Ever had a ballpoint pen that would all of a sudden hit a 'dead spot' on a sheet of paper and refuse to write? It's clearly not the pen, because when moved off to the corner it would draw perfect circles instantly. Move it back to the spot, and it stops working again. Usually I can get something blotchy if I write out the word a dozen or so times while pressing hard. What's going on with the paper and ink here?

Some pages of my notebook are like this and it's very annoying. My best guess is that it got splashed and something about the paper changed, but my guess probably isn't a very good one since it doesn't have the signature crinkly waviness of wetted paper.

  • 5
    $\begingroup$ Perhaps the paper is really smooth at that spot to the point where there isn't enough friction to 'turn the ball point'. $\endgroup$ Apr 10, 2014 at 17:52

2 Answers 2


If in doubt, try it out.

I just spilled some olive oil on a sheet of paper and wiped it off again.

Result: The ballpoint pen does not write on the oily spot.

Did you fat-finger the paper?


The experiment above confirmed the finding in the question but didn't give an explanation.

Actually, two hours later it is still not possible to write on the oil-soaked and more transparent parts of the paper with a ballpoint pen, while a felt-tip pen (here: an Edding, ther German equivalent to a Sharpie) leaves perfect lines on every part of the paper.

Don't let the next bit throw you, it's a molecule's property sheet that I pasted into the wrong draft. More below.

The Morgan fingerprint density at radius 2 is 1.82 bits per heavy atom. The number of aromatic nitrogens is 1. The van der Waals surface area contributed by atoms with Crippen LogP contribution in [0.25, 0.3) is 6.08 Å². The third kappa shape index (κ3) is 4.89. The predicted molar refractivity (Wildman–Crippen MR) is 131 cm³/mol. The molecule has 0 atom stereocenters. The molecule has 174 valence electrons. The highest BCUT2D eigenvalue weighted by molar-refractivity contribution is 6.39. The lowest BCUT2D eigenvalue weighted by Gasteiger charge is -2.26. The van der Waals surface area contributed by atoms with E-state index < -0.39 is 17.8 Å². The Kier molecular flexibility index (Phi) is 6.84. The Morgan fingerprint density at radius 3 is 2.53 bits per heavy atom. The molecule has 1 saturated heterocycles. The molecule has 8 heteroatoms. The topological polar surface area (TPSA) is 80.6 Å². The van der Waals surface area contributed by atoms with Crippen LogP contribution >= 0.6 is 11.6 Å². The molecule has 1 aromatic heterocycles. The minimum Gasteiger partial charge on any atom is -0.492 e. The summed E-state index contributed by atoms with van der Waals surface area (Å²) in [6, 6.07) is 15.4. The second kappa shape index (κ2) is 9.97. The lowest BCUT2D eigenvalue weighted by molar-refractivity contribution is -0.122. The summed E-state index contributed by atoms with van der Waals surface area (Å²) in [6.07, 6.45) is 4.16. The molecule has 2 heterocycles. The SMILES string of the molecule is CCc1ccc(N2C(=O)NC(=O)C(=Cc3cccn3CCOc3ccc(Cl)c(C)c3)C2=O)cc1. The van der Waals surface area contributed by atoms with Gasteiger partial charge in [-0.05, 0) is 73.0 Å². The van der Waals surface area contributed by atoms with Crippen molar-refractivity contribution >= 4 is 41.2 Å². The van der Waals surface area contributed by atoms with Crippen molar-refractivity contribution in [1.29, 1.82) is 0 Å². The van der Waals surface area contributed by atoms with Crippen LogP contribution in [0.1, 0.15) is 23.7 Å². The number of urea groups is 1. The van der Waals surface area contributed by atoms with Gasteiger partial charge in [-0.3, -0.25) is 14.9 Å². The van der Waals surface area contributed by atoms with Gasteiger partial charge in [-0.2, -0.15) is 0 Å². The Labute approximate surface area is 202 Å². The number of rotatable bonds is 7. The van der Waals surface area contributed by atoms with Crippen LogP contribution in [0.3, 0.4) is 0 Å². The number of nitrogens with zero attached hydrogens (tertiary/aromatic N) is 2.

Paper is fibrous material with a porous structure - without that and the capillary effects coming with it, fountain pens wouldn't be able to write on it.

For ballpoint pens, this probably isn't so important - the ink is very viscous.

But paper also has a rough surface - and this might be crucial, as already suggested by Lord Stryker in his comment. The rough paper surface provides friction, allows the tungsten carbide ball to roll, take up ink and spread it on the paper.

On a smooth or slippery surface - and this seems to be the case for the oily regions on the paper - the tip of a ballpoint pen only slides but does not roll. As a result, no ink is transfered to the paper.

  • $\begingroup$ I suggest another experiment: usually when you write a lot, your fingers and the side of you palm sweats and becomes fatty. Just try it on a piece of paper with a pen that has such a problem, that you strongly rub your finger against the paper, and then you can't write on it with the pen. The only solution is found is that I put a piece of anouther paper under my hand while writing. Not every pen has such a problem however, there are pens that can quite well write on fatty/oily paper, I wonder what the reason to that might be. Probably the ball is more loose and turns more easily. $\endgroup$ Jan 10, 2017 at 10:04

The reason is, when you start writing on the top.. it is quite good, it does not happen but when you move at the bottom it starts, right? It is due to your sweat and oils your body release due to humidity and heat and other reason would be keeping your book open for a long time under the influence of the atmosphere. what you can do to prevent it, is.. use a piece of paper below your palm and don't leave the book open for a long time.


Not the answer you're looking for? Browse other questions tagged or ask your own question.